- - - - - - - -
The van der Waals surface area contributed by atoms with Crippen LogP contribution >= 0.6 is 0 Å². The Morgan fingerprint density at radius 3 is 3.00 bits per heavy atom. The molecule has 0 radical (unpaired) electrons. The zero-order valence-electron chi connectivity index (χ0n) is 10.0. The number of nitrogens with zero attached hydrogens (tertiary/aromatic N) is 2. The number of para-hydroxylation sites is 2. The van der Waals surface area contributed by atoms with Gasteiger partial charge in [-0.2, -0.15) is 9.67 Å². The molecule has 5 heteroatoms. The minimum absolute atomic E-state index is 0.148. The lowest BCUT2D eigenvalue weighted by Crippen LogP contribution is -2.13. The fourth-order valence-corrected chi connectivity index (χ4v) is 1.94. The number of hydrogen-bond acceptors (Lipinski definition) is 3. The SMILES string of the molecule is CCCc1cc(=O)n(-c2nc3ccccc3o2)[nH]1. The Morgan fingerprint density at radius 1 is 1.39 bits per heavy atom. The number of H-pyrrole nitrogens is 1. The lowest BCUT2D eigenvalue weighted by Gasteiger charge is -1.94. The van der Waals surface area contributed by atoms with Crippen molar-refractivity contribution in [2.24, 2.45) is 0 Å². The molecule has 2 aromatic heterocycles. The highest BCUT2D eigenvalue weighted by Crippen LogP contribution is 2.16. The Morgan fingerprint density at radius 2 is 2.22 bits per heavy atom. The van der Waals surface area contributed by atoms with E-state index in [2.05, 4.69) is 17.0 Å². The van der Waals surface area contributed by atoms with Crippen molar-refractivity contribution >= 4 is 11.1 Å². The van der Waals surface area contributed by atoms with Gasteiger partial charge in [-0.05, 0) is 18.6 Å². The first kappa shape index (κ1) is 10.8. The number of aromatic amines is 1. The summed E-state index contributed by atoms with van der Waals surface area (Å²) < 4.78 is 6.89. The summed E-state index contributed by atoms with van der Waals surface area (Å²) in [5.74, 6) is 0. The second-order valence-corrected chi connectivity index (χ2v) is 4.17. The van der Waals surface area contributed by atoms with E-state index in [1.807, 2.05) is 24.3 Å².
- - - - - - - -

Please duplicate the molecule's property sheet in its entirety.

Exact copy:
The van der Waals surface area contributed by atoms with Crippen LogP contribution >= 0.6 is 0 Å². The Morgan fingerprint density at radius 3 is 3.00 bits per heavy atom. The molecule has 0 radical (unpaired) electrons. The zero-order valence-electron chi connectivity index (χ0n) is 10.0. The number of nitrogens with zero attached hydrogens (tertiary/aromatic N) is 2. The number of para-hydroxylation sites is 2. The van der Waals surface area contributed by atoms with Gasteiger partial charge in [-0.2, -0.15) is 9.67 Å². The molecule has 5 heteroatoms. The minimum absolute atomic E-state index is 0.148. The lowest BCUT2D eigenvalue weighted by Crippen LogP contribution is -2.13. The fourth-order valence-corrected chi connectivity index (χ4v) is 1.94. The number of hydrogen-bond acceptors (Lipinski definition) is 3. The SMILES string of the molecule is CCCc1cc(=O)n(-c2nc3ccccc3o2)[nH]1. The Morgan fingerprint density at radius 1 is 1.39 bits per heavy atom. The number of H-pyrrole nitrogens is 1. The lowest BCUT2D eigenvalue weighted by Gasteiger charge is -1.94. The van der Waals surface area contributed by atoms with Crippen molar-refractivity contribution in [2.24, 2.45) is 0 Å². The molecule has 2 aromatic heterocycles. The highest BCUT2D eigenvalue weighted by Crippen LogP contribution is 2.16. The Morgan fingerprint density at radius 2 is 2.22 bits per heavy atom. The van der Waals surface area contributed by atoms with E-state index in [2.05, 4.69) is 17.0 Å². The van der Waals surface area contributed by atoms with Crippen molar-refractivity contribution >= 4 is 11.1 Å². The van der Waals surface area contributed by atoms with Gasteiger partial charge in [-0.05, 0) is 18.6 Å². The first kappa shape index (κ1) is 10.8. The number of aromatic amines is 1. The summed E-state index contributed by atoms with van der Waals surface area (Å²) < 4.78 is 6.89. The summed E-state index contributed by atoms with van der Waals surface area (Å²) in [5.74, 6) is 0. The second-order valence-corrected chi connectivity index (χ2v) is 4.17. The van der Waals surface area contributed by atoms with E-state index in [1.807, 2.05) is 24.3 Å².